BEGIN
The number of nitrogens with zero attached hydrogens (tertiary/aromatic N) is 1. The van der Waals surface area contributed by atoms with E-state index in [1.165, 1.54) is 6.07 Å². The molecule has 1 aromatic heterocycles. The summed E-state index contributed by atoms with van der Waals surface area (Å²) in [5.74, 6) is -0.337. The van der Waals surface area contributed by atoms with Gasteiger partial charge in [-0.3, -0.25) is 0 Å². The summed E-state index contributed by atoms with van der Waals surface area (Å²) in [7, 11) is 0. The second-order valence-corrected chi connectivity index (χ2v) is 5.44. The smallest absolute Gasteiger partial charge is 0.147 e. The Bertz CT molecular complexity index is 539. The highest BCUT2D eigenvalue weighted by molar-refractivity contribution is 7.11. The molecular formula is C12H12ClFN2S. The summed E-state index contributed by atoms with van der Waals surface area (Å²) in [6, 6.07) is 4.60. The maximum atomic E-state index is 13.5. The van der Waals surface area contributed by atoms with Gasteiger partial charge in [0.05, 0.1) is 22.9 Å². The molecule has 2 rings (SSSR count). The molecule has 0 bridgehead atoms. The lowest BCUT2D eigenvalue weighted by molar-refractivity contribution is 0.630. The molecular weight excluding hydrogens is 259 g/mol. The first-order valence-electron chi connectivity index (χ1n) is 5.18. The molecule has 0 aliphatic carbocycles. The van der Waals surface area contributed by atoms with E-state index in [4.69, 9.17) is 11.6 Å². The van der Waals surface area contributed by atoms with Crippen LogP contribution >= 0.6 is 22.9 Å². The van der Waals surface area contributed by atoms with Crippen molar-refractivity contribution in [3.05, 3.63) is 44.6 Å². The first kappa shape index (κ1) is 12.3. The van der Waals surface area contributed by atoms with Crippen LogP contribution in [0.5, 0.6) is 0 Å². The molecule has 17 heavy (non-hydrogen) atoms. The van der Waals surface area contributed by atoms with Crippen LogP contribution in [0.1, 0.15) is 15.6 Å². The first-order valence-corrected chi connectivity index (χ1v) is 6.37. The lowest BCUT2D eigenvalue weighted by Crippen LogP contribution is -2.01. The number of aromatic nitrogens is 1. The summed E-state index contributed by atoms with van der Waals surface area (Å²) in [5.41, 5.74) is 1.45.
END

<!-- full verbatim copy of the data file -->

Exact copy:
The number of nitrogens with zero attached hydrogens (tertiary/aromatic N) is 1. The van der Waals surface area contributed by atoms with E-state index in [1.165, 1.54) is 6.07 Å². The molecule has 1 aromatic heterocycles. The summed E-state index contributed by atoms with van der Waals surface area (Å²) in [5.74, 6) is -0.337. The van der Waals surface area contributed by atoms with Gasteiger partial charge in [-0.3, -0.25) is 0 Å². The summed E-state index contributed by atoms with van der Waals surface area (Å²) in [7, 11) is 0. The second-order valence-corrected chi connectivity index (χ2v) is 5.44. The smallest absolute Gasteiger partial charge is 0.147 e. The Bertz CT molecular complexity index is 539. The highest BCUT2D eigenvalue weighted by molar-refractivity contribution is 7.11. The molecular formula is C12H12ClFN2S. The summed E-state index contributed by atoms with van der Waals surface area (Å²) in [6, 6.07) is 4.60. The maximum atomic E-state index is 13.5. The van der Waals surface area contributed by atoms with Gasteiger partial charge in [0.05, 0.1) is 22.9 Å². The molecule has 2 rings (SSSR count). The molecule has 0 bridgehead atoms. The lowest BCUT2D eigenvalue weighted by molar-refractivity contribution is 0.630. The molecular weight excluding hydrogens is 259 g/mol. The first-order valence-electron chi connectivity index (χ1n) is 5.18. The molecule has 0 aliphatic carbocycles. The van der Waals surface area contributed by atoms with E-state index in [4.69, 9.17) is 11.6 Å². The van der Waals surface area contributed by atoms with Crippen LogP contribution >= 0.6 is 22.9 Å². The van der Waals surface area contributed by atoms with Crippen molar-refractivity contribution in [3.05, 3.63) is 44.6 Å². The first kappa shape index (κ1) is 12.3. The van der Waals surface area contributed by atoms with Crippen LogP contribution in [0.5, 0.6) is 0 Å². The molecule has 17 heavy (non-hydrogen) atoms. The van der Waals surface area contributed by atoms with Crippen LogP contribution in [0.1, 0.15) is 15.6 Å². The first-order valence-corrected chi connectivity index (χ1v) is 6.37. The lowest BCUT2D eigenvalue weighted by Crippen LogP contribution is -2.01. The number of aromatic nitrogens is 1. The summed E-state index contributed by atoms with van der Waals surface area (Å²) in [5.41, 5.74) is 1.45.